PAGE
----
Hi Lisa,

    Thanks for this beautiful post. Transitions are never easy, but you seem to be managing it with grace and the kind of fortitude that comes from a very deep place. As for your training — your ability to adapt and find a new road is courageous and full of the kind of heart that will see through anything the ring can throw at you!

    Wishing you all the very best!!!

    • Lisa Creech Bledsoe March 8, 2011 at 9:59 am #

      Thanks, Girlboxing. Fortitude, yep — looking for a double dose of that right now. And, like the Beatles say, I seem to be getting by with a little help from my friends. Thanks for being a part of that.

  3. Laura March 8, 2011 at 1:16 pm #

    Wow, Lisa! I had no idea things were getting so crazy. I’m really sorry to hear that. I’m really, really sorry to hear that Bonnie left. That’s really disappointing. But you’ve got amazing strength, motivation and skill. I trust that to get you through.

    Terri is a perpetual force of strength and I’m glad you reached out to her.

    I hope you can make it down often. And please don’t hesitate to reach out anytime you feel the need. Us boxing chicks gotta stick together!

  4. Margaret Reyes Dempsey March 8, 2011 at 10:33 pm #

    I know nothing about transitions in boxing, but it all sounds very similar to the transition stage of labor. “When you are in transition, you need someone to believe in you.” Ain’t it the truth!

  5. Lisa Creech Bledsoe March 9, 2011 at 9:22 am #

    Laura, you will be hearing from me again soon. I definitely plan on coming to your town, and can’t imagine not seeing you while I’m there. Meanwhile, I can’t tell you (and everyone on this thread) how very much I appreciate the cheers of support.

    Margaret, I can’t believe I didn’t think of this, having had three babies myself, but you’re completely right. Except… that baby’s gonna come, regardless of whether you decide to bail out or not!! I guess with other transitions we have to be (grumble, grumble) adult about it and move on through with what grace we can muster. Or not, as the case may be.

    And speaking of things I didn’t consider earlier, I meant to ask everyone: what is your particular need, hope, or secret, when you’re going through a major change? Would love to hear, if you have a thought on the idea.

  6. Bonnie Mann March 10, 2011 at 6:10 pm #

    Hey Lisa,

    Transition is always difficult but with all that you have leaned with and because of boxing I am positive that you will make it through this period with flying colors. I wish I could be there with you and you know that! I love where I am at with my life don’t get me wrong but I do miss seeing you train and watching the progression.

    Keep up the good work and yes Terri will never steer you wrong. She is a Champion both in boxing and in life! Listen and learn!


    • Lisa Creech Bledsoe March 11, 2011 at 1:48 pm #

      Thanks, Coach, your encouragement means a lot to me. I can’t imagine anyone training me like you did, although I’m deeply honored and very excited to be doing a little bit of work with Terri. She reminds me of you in some ways; fierce, tough, and incredibly talented. I’m so glad you found a wonderful place to be back home in NY. Meanwhile, I hope to see you down here on a fight card soon!

      • Sine Botchen March 13, 2011 at 11:46 am #

        I know what you are going through. This time last year I quit my job and took the summer off. Everyone thought I was crazy for leaving a job I had for 10 years in the middle of a recession without having another job secured. By the time the “advice” (admonitions) started rolling in it was too late. I had already refinanced, paid off all my credit card debt, cashed in a big chunk of stock and was walking barefoot on a beach somewhere. I didn’t care, I just needed out. I needed some downtime. One year later I’m so glad I did what I did. For me the big transition was uncertainty and learning to embrace that uncertainty (is that even a word?) and that it’s okay to accept change. Coming from someone who has only changed employment three times in his life (7 years retail grocery, 10 years non-profit management, 10 years mortgage industry) that’s a profound statement. Now I make 20k less, work outside in the sun all day (and fresh air!), do physical labor, and yet my bank account is healthier and I’m a whole lot happier. Good luck!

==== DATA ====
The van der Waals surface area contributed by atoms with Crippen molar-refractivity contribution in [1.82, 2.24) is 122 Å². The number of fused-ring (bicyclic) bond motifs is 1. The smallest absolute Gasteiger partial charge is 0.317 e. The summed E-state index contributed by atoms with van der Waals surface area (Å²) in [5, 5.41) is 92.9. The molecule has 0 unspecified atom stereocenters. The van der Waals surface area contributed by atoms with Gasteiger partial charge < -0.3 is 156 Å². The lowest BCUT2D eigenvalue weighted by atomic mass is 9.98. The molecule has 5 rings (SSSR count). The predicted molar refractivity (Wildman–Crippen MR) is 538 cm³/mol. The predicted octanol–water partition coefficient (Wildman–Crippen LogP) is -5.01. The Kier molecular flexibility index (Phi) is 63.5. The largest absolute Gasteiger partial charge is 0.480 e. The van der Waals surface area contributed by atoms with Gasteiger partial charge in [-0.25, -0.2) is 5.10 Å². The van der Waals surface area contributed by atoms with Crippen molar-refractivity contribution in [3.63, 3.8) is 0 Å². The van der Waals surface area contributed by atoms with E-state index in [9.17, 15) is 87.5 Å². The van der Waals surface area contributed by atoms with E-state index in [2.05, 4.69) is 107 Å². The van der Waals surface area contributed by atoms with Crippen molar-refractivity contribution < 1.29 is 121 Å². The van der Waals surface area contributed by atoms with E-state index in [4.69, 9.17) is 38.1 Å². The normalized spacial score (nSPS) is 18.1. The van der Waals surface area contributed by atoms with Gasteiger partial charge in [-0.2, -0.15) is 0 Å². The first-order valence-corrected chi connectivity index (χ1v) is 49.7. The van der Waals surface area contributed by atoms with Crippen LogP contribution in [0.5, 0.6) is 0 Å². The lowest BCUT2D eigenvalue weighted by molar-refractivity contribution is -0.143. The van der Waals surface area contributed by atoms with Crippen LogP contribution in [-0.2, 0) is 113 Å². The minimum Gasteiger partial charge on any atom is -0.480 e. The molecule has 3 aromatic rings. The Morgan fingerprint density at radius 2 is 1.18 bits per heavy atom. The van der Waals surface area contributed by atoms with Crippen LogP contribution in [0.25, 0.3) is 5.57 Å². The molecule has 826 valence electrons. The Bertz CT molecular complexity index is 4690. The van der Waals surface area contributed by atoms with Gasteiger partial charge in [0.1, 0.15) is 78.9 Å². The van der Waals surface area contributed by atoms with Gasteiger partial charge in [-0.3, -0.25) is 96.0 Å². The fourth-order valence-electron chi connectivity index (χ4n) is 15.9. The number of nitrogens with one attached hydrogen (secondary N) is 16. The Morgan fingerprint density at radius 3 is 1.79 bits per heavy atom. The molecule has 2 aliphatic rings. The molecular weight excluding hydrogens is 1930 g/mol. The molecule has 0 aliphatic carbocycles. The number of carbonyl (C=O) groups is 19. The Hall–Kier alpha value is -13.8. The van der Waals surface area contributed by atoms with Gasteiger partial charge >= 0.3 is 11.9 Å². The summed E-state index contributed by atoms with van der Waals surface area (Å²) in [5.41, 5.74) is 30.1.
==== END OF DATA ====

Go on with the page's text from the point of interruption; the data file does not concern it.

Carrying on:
7. niamh March 15, 2011 at 5:10 am #

    Transition, change, upheaval – it’s never easy. But like you say, once you keep upright you never know what can happen. I love the idea of having all those women in your corner to get you though, knowing when to reach out and say “help!” is the key to getting in to shore. Take care of that eye!

  8. Lisa Creech Bledsoe March 15, 2011 at 8:06 am #

    Guess what, y’all? I’m heading to Atlanta tomorrow to train with Terri and her crew for a few days! I’m hoping to head out in the morning and be in the ring in the evening, getting some quality sparring in.

    Also, they hooked me up with a guy in Raleigh who used to train and work at the Decatur Boxing Gym (that’s Terri and Biggs’s gym) for about six years. He and I trained together yesterday in a gravel parking lot near where he works. It was awesome.

    This is working out, y’all! xoxox

    • Laura March 15, 2011 at 9:19 am #

      Awww yay!! I’m sad, I won’t be at the gym tomorrow. Day 30 for the Senate means late, late night. Hopefully, I’ll see you there on Thursday evening, though!

      If you happen to be bored during the day and felt like taking a trip to the State Capitol you can always come by and say hi! 🙂

      Nice! I’m glad you’ve got someone up there to help you train (and training in a gravel parking lot is pretty bad ass-just saying).